“Words Fly Through Air:” Notre Dame, SpectrumX’s lead institution, marks the 125th anniversary of the first known wireless transmission in the United States

By Christina Clark

Every day, people use mobile devices to communicate, stream video, check the weather, navigate, play games, and use thousands of other apps. Only in the most recent decades have these technologies become more accessible. Wireless technology also underlies radio astronomy, satellites, television and radio broadcasting, geolocation and navigational services, and remote sensing.

The original experiments that made the wireless services used every day are not as old as some might think. In fact, it was just 125 years ago that the first known long-range wireless transmission in the United States was made on the campus of the University of Notre Dame.

The road to the first known long-distance US transmission

In Italy during late 1894 and early 1895, Italian inventor Guglielmo Marconi was experimenting with transmitting radio signals over gradually greater distances. He found that his signals traveled and were received even from inside a building to the outdoors, with the windows and doors both open and closed. The discovery encouraged Marconi and his team. He worked on his equipment, studying other innovators of the day, and gradually increased the transmission distance to a mile. He would later move to Britain to continue his experiments.

A vintage black and white photo of Professor Jerome Green looking to the right.
Professor Jerome Green portrait. Photo courtesy Notre Dame Archives.

In April 1899, building on Marconi’s successes, Notre Dame Professor Jerome Green and his assistants began building their own transmission equipment. They started the same way Marconi did, by sending signals from rooms within the Science Hall, which today is LaFortune Student Center, and progressed to sending signals from the Science Hall to Sorin Hall on campus. According to an article in Notre Dame Scholastic on April 22, 1899, Green was determined to have his assistants at the forefront of radio transmission technology.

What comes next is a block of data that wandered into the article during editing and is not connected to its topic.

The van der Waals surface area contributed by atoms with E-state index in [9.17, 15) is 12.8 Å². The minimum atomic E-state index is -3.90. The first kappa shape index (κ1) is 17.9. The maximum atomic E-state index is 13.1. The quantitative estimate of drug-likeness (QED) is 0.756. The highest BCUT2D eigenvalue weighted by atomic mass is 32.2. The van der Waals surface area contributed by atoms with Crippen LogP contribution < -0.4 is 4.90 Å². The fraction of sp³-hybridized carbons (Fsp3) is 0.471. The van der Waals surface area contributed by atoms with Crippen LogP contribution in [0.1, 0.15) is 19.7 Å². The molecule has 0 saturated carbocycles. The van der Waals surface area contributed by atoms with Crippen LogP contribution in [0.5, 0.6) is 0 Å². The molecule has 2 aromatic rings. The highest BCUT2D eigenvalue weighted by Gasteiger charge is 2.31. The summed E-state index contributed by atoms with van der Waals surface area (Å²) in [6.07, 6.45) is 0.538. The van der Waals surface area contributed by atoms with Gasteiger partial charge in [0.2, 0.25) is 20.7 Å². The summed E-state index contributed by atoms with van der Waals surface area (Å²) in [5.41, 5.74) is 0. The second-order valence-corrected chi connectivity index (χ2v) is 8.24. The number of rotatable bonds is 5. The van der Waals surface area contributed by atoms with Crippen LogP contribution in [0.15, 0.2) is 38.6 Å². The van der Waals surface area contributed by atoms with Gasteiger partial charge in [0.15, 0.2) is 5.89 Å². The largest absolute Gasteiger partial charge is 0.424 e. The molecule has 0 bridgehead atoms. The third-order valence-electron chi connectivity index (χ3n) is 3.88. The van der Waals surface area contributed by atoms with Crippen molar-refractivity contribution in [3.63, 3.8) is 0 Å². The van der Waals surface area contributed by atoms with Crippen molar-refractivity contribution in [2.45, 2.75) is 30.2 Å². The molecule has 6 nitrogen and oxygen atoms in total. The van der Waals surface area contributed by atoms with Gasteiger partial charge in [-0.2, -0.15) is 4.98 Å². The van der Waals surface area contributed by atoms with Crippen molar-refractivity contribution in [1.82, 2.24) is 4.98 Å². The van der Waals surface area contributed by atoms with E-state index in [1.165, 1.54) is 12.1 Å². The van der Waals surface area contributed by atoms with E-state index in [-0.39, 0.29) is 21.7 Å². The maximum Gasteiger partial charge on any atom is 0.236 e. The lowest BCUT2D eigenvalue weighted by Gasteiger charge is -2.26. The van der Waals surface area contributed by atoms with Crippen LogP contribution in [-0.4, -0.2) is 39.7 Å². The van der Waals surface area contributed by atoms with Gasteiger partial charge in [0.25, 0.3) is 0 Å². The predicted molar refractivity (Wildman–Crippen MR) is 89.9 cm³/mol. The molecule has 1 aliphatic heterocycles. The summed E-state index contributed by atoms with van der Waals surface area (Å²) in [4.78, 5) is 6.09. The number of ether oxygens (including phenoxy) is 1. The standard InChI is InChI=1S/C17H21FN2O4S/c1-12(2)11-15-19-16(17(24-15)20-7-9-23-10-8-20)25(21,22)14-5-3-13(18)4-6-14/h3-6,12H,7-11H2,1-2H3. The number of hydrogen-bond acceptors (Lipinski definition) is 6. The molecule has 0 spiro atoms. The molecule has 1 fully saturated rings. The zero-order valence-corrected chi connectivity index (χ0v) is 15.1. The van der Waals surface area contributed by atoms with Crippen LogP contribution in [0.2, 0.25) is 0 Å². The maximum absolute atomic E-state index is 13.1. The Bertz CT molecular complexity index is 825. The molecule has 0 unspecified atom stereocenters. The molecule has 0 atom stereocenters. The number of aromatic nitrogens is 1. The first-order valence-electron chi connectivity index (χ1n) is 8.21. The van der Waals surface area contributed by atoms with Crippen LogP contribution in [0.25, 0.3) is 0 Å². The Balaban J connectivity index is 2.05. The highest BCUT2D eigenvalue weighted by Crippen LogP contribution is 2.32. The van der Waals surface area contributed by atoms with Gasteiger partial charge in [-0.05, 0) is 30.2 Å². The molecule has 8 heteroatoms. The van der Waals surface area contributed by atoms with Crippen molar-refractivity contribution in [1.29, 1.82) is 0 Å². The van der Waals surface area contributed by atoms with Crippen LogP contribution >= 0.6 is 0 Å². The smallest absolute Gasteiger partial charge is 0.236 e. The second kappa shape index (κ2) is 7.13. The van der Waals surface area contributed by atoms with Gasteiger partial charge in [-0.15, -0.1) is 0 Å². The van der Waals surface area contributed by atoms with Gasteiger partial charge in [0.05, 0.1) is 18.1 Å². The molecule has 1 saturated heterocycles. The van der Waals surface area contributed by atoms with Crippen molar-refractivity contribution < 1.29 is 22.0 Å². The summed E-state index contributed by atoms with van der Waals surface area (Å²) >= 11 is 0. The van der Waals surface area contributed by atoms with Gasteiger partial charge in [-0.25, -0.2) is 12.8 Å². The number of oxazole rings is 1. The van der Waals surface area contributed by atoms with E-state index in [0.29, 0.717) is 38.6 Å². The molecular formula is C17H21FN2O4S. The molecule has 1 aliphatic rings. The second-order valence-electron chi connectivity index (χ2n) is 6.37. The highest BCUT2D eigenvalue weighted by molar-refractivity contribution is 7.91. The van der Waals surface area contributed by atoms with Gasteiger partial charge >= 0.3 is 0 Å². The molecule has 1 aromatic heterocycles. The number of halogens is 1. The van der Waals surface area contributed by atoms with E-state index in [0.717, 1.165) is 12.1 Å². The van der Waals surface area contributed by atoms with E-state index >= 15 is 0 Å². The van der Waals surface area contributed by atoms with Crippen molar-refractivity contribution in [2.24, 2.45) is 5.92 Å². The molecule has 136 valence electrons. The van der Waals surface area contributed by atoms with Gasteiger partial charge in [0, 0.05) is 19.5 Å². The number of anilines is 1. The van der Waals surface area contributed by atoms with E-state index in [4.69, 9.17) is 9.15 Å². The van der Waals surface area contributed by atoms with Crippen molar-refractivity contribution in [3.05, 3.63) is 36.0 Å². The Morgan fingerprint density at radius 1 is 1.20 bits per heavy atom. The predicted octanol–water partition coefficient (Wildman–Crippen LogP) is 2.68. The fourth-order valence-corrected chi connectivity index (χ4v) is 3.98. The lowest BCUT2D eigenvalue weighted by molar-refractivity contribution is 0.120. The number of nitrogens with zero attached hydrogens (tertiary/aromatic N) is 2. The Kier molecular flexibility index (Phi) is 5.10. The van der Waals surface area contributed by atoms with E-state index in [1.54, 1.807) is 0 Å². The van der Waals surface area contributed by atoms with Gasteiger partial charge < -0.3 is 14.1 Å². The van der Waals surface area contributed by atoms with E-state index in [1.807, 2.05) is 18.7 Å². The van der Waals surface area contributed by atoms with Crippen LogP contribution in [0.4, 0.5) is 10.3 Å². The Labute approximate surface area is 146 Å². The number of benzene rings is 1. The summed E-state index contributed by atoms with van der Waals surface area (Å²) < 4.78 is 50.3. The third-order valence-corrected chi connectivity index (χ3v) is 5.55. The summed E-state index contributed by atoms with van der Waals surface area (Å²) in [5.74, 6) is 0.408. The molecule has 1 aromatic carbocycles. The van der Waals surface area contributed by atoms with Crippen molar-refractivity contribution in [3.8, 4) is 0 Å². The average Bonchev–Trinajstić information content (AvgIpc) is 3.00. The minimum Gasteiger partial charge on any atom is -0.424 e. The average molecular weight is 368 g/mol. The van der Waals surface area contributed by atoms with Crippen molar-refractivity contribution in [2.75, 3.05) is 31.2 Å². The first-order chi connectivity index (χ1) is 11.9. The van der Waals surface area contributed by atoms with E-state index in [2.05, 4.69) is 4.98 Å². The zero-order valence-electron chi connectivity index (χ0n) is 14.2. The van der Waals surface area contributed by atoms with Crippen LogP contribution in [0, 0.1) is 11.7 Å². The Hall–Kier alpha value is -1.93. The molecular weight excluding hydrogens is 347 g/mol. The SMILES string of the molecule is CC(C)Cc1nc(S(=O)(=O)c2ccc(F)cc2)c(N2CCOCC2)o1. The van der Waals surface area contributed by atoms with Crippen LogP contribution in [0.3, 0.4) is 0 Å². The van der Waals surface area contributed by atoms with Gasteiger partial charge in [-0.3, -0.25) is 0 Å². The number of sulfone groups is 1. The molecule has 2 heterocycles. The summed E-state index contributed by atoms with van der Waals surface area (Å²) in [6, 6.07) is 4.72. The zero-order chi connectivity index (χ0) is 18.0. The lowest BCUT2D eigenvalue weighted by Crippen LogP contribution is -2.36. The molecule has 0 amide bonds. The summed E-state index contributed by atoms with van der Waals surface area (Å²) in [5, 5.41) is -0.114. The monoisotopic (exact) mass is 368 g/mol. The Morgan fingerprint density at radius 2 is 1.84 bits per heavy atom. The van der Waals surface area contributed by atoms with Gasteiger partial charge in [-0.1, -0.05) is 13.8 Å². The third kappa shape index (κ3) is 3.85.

“He has had them working all this week on the Marconi wireless telegraphy,” the article reads. “So far as we can learn they have been more successful in operating here thus far than others have been in any other institution in America.”

These experiments caught regional attention. “Words Fly Through Air: Test of Wireless Telegraphy at South Bend, Indiana, Proves a Complete Success” reads the headline of the Chicago Daily News’ April 18, 1899, edition. In this article Green said, “It is the first time that successful experiments have been performed with apparatus which was not imported from foreign countries for the purpose. Of course, I feel the least bit proud to think I am the first to make the equipment in this country. Perhaps I am claiming an honor which does not belong to me, but if there is any other person in this country who has done the work with his own machinery I have not heard of him.”

The distance of successful transmissions continued to grow, and on April 19, Green and his team used the Basilica of the Sacred Heart’s tower to transmit a long-distance signal. Green hung an antenna, made of 150 feet of wire, near the top of the 218-foot-tall spire. He and his team used a Hertz wave transmitter, which he and his assistants constructed.

The transmission bridged Notre Dame and Saint Mary’s Academy, which today is Saint Mary’s College, traveling more than a mile through the air over St. Mary’s Lake and the woods between the two schools.

Read the full story at Notre Dame Stories.

Originally published April 19, 2024, on Notre Dame Stories.

Produced by the University of Notre Dame Office of Public Affairs and Communications

  • Writer: Christina Clark
  • Photography: Matt Cashore and Barbara Johnston
  • Videography: Tony Fuller and Zach Dudka